My suggestion would be that that argument for putting Congress 
in charge of quality control in the fashion industry is not 
particularly one I am attracted to.
    Copyright law in the United States is there to incent 
individuals to engage in innovation. In the fashion industry, 
we have high levels of innovation because we have the ability 
to take inspiration, designers have the ability to feed from 
one another's work. That is the source of inspiration. If you 
want to dam up that source, go ahead.
    Ms. Waters. Well, you asked what does Congress know about 
that. Well, when we talk about women's fashion and design, 
fortunately there are a lot of women in Congress now. We know a 
lot about it. We shop. We buy these labels. We understand I 
think more than a professor from the University of Virginia who 
comes and gives us an intellectual argument about creative 
product.
    And so I don't think designers in this industry are trying 
to legislate in the field of law. None of them would try and 
determine a lot about your business. And while I have great 
respect for the fact that you have worked here in Government, 
to be so adamantly opposed to what the designers want, while 
there is a consensus, and then to make the case that your 
profession will exploit it by bringing in too much litigation 
is just not something that I can, you know, receive here very 
lightly.
    And let me just say, this is just for 3 years. The 
protection is just for 3 years, not 10 years, not 25 years, not 
50 years. I don't think the argument that you make about 
litigation and how it is going to explode and your profession 
is to exploit this opportunity really holds water here.
    I yield back the balance of my time.
    Mr. Smith. The gentlewoman yields back the balance of her 
time. Thank you, Ms. Waters.
    The gentleman from Florida, Mr. Keller, is recognized for 
his questions.
    Mr. Keller. Thank you, Mr. Chairman.
    My wife just made me go see ``The Devil Wears Prada.'' 
[Laughter.]
    I observed that Meryl Streep was even meaner and tougher 
than Sensenbrenner. [Laughter.]
    That fully exhausts my knowledge of the fashion industry, 
and I will yield back the balance of my time.
    Mr. Smith. Thank you. [Laughter.]
    Thank you, Mr. Keller. Your incisive and brief comments are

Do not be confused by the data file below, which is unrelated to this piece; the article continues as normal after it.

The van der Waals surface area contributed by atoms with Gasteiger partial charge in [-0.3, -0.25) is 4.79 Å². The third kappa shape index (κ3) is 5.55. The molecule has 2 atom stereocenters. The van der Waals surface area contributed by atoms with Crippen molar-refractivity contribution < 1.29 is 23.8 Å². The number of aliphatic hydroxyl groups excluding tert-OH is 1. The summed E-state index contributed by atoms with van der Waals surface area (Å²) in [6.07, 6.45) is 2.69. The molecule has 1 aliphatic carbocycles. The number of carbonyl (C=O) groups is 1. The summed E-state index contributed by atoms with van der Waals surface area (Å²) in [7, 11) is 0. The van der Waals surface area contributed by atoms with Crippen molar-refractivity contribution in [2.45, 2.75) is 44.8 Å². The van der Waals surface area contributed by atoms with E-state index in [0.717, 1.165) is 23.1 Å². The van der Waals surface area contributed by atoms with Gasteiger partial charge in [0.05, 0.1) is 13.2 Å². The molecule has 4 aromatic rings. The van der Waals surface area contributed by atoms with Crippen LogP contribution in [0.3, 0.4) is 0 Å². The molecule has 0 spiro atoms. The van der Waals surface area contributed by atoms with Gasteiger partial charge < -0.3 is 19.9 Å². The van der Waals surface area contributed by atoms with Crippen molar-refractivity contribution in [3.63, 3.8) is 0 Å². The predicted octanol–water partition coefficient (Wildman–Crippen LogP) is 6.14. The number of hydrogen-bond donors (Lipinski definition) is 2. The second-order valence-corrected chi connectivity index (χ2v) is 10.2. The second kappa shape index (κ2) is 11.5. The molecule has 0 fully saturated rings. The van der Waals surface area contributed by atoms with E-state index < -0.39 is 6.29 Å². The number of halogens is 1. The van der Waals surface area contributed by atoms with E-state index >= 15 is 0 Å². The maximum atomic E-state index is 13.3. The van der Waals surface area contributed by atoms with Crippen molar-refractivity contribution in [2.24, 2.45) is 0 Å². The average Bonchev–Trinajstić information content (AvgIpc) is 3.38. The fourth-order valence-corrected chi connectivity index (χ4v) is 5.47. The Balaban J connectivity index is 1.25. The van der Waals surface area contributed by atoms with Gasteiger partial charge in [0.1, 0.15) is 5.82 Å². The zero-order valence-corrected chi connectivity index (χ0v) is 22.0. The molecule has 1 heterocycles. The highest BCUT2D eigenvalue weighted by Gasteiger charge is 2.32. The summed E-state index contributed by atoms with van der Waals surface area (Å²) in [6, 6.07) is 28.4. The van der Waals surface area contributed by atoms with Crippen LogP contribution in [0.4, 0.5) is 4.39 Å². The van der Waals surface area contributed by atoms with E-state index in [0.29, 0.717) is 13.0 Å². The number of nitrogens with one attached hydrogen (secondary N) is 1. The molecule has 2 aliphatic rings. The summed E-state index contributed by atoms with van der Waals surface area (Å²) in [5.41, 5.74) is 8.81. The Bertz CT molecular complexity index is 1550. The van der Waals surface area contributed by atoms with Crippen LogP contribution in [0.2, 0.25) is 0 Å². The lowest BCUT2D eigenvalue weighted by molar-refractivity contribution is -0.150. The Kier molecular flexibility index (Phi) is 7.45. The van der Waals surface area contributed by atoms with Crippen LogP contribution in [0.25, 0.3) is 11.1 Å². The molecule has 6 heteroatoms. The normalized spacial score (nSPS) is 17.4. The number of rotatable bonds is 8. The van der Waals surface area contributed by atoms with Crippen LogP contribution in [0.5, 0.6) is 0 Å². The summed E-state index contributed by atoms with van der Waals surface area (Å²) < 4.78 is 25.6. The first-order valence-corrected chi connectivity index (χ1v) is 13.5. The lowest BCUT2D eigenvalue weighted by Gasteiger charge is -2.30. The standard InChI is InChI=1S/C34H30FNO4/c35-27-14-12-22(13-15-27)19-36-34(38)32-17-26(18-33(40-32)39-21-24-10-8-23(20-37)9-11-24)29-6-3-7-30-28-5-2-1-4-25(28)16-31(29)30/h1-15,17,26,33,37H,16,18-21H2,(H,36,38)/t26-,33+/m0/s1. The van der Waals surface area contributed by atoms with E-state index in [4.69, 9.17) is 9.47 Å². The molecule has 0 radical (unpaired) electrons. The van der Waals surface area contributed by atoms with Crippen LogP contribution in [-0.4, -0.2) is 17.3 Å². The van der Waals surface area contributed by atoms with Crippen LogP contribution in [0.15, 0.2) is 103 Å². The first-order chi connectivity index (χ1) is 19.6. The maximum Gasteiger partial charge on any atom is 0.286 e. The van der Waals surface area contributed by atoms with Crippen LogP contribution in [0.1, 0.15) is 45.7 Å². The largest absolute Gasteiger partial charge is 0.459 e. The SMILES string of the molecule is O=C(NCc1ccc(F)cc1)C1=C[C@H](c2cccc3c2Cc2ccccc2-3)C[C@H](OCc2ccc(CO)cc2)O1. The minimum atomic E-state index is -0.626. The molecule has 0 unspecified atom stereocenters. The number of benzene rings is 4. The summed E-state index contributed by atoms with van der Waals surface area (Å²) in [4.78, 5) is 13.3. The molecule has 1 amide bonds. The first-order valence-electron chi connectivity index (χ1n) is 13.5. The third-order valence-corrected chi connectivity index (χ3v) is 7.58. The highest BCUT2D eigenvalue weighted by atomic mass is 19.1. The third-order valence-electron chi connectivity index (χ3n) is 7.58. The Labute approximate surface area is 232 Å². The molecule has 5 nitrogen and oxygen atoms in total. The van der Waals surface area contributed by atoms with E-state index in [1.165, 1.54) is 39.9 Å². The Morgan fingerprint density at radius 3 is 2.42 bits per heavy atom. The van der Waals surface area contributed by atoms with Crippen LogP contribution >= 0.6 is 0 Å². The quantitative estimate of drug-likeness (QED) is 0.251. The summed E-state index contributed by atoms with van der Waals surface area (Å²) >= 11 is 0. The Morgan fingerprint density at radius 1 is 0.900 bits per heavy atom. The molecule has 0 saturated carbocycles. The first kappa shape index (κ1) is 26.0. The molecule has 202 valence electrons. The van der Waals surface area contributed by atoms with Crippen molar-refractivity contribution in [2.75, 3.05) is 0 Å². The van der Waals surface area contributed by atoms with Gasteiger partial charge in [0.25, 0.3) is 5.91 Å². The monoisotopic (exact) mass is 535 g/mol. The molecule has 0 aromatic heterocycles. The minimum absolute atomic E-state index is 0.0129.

appreciated.
    The gentleman from California, Mr. Schiff, do you have 
questions? If so, the gentleman is recognized.
    Mr. Schiff. I do, Mr. Chairman, although I have to confess 
I don't know much more about fashion than Mr. Keller. I wore a 
seersucker suit for the first time yesterday, and people asked 
me for a scoop of ice cream. [Laughter.]
    I wanted to ask whether there are any unique challenges 
posed by intellectual property protection for fashion in the 
sense that will it present questions of first impression for 
the examiners in this area or the potential litigants in this 
area about whether design is sufficiently unique and innovative 
to qualify for protection, or to have been copied?
    I assume if a designer comes out with bell-bottoms, that is 
not intellectual property protected, but at what point do those 
bell-bottoms become stylistically individualistically distinct 
enough to warrant protection? Is this different in-kind than 
other issues that we have wrestled with in this area? Or is it 
something we have a lot of experience in by analogy?
    And the second question I had is, if you could comment a 
little bit, I know there is a difference of opinion on how 
successful protection has been in Europe, and I would be 
interested to hear more of your thoughts on that subject. 
Whoever would care to comment.
    Ms. Scafidi. Yes, I think that there is very little 
difference in the way that a court or any other trier of fact 
would approach the question of whether two fashions are 
different, or whether something is part of a trend. There is a 
huge public domain of fashion. Everything that has ever been 
made is currently now in the public domain.
    And if we make the analogy to an area like novels and 
publishing, when you have a John Grisham come along and write a 
legal thriller and it becomes a bestseller, all of a sudden the 
publishing industry is very excited about legal thrillers and 
we get a spate of legal thrillers published. None of those 
authors can plagiarize John Grisham and any court that had to 
compare an alleged plagiarism would be able to compare the two 
the way they would compare two paintings or anything else.
    So it is not that difficult or that different an approach 
in this area. And so I don't think it would raise those kinds 
of issues in a difficult way.
    Mr. Schiff. With a novel, you can compare how many 
characters are the same, how many passages are word for word. 
With a design, are the facets of that design so unique that 
they can be identified that way? I suppose if you have a yellow 
lapel and you have another yellow lapel, is that equivalent to 
having a sub-plot that is the same?
    Ms. Scafidi. Fashion is a visual medium like sculpture or 
painting. And it has its own system of recordation of elements.